Footballer-turned-politician Romário has joined those criticising Brazil’s preparations for its hosting of next year’s World Cup.
The 47-year-old, who won the World Cup with Brazil in 1994, hit out at the amount of public money being spent on the extravaganza.
Romário, now a member of Brazil’s Chamber of Deputies, said: “When the Government announced the World Cup in 2007, they said clearly that 90% of expenses would be provided by private companies and only 10% by the public purse.Unfortunately, now, we see that 100% came from public money.”
“Public health and education are still far from reaching the level of country’s economy,” he added.
His comments come after skirmishes between police and protesters on Sunday at the close of the Confederations Cup, which was won by Brazil, who triumphed over Spain, 3-0.
The two-week tournament, seen as the warm-up for next summer’s World Cup, has been overshadowed by a wave of discontent.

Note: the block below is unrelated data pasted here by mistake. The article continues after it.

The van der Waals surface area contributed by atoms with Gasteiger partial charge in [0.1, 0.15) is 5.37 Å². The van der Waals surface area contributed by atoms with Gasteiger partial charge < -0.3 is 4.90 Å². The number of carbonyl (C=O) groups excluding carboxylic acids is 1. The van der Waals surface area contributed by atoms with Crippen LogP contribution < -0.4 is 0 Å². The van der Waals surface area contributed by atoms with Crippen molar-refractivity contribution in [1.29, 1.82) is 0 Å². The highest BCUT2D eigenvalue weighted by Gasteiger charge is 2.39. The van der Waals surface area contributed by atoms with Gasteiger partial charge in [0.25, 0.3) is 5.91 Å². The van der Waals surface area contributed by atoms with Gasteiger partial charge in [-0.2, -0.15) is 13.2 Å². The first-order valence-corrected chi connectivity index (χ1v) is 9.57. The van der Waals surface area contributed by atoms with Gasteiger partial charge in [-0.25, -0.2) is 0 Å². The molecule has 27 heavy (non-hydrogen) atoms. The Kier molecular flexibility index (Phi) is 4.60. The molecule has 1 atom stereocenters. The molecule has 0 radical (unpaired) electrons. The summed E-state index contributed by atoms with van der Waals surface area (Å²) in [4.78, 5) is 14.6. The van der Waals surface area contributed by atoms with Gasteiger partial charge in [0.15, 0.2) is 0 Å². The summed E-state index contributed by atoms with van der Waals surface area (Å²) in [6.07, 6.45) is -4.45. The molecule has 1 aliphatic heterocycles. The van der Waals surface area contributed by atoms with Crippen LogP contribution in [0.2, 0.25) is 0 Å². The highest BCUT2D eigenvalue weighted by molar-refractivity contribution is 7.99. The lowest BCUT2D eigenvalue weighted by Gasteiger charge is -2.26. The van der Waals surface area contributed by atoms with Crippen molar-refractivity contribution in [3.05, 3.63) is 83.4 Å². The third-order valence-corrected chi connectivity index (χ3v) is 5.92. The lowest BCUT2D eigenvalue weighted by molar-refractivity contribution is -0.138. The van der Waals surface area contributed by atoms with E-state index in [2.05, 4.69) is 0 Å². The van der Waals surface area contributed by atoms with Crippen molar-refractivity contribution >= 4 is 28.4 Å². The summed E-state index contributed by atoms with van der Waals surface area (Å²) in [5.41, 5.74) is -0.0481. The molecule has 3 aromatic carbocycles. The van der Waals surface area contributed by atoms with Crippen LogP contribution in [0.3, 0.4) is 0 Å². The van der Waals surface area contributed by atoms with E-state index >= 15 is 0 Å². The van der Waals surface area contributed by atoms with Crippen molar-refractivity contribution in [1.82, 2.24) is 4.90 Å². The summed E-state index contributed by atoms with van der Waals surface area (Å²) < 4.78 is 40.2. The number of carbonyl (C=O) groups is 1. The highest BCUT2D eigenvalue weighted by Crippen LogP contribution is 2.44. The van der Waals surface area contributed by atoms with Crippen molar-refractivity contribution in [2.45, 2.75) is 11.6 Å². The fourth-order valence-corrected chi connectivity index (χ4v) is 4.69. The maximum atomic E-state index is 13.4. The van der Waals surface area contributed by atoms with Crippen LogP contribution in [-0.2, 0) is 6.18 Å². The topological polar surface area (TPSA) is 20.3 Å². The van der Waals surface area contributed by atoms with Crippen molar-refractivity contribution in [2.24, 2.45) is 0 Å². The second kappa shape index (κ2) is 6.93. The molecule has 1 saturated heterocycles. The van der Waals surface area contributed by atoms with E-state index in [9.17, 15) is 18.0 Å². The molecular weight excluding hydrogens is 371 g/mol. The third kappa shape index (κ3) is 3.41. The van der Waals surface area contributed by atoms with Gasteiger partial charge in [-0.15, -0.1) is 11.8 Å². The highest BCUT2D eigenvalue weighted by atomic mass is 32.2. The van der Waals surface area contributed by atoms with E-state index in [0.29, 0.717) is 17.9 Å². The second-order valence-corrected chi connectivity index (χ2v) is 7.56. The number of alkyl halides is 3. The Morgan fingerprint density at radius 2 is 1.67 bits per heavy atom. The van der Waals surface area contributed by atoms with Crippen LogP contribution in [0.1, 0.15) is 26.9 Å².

Many Brazilians are outraged that the country is spending billions of euros to host the World Cup at a time when schools, hospitals, roads and public security are in dire need of investment.
But Ricardo Trade, operations director of the 2014 World Cup local organising committee, said: “Without the World Cup, Brazil could have to wait 20 years for this infrastructure. The Government progresses with this infrastructure in time for the World Cup and believe that soon, the people will benefit from the event. They will feel the difference in their lives. And the World Cup is also important for the image of the country abroad. Nowadays, Brazil receives less tourists per year, as a country, than Paris does, as a city. If we improve the quality of our airports, public transport, hotels, restaurants, I’m sure that people will come back in the future with their families. This was one of the merits of the World Cup in South Africa for example. Nowadays many people think to go to South Africa for a holiday, before perhaps you couldn’t imagine that. I think this massive tourism will improve our economy, because we are really good in the service sector. The people will understand the World Cup will bring employment, infrastructure and resources for the country.”